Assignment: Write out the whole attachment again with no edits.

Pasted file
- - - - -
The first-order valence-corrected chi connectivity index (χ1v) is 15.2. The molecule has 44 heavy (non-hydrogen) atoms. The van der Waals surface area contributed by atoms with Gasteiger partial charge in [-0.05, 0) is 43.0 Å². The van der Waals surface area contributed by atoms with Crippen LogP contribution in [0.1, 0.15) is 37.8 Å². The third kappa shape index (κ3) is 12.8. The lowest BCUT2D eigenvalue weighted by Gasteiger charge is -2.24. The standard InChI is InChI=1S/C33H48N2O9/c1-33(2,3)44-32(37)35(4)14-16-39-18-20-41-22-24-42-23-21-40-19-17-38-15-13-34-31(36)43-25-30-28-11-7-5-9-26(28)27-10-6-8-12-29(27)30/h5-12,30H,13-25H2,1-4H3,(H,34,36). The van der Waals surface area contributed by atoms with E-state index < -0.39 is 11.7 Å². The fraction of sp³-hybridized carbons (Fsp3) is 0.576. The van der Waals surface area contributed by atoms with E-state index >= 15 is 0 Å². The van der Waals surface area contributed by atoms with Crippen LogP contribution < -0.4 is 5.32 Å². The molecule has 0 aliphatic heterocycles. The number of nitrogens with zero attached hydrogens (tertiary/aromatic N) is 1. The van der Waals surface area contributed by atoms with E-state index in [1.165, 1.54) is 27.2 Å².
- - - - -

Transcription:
The first-order valence-corrected chi connectivity index (χ1v) is 15.2. The molecule has 44 heavy (non-hydrogen) atoms. The van der Waals surface area contributed by atoms with Gasteiger partial charge in [-0.05, 0) is 43.0 Å². The van der Waals surface area contributed by atoms with Crippen LogP contribution in [0.1, 0.15) is 37.8 Å². The third kappa shape index (κ3) is 12.8. The lowest BCUT2D eigenvalue weighted by Gasteiger charge is -2.24. The standard InChI is InChI=1S/C33H48N2O9/c1-33(2,3)44-32(37)35(4)14-16-39-18-20-41-22-24-42-23-21-40-19-17-38-15-13-34-31(36)43-25-30-28-11-7-5-9-26(28)27-10-6-8-12-29(27)30/h5-12,30H,13-25H2,1-4H3,(H,34,36). The van der Waals surface area contributed by atoms with E-state index < -0.39 is 11.7 Å². The fraction of sp³-hybridized carbons (Fsp3) is 0.576. The van der Waals surface area contributed by atoms with E-state index >= 15 is 0 Å². The van der Waals surface area contributed by atoms with Crippen LogP contribution < -0.4 is 5.32 Å². The molecule has 0 aliphatic heterocycles. The number of nitrogens with zero attached hydrogens (tertiary/aromatic N) is 1. The van der Waals surface area contributed by atoms with E-state index in [1.165, 1.54) is 27.2 Å².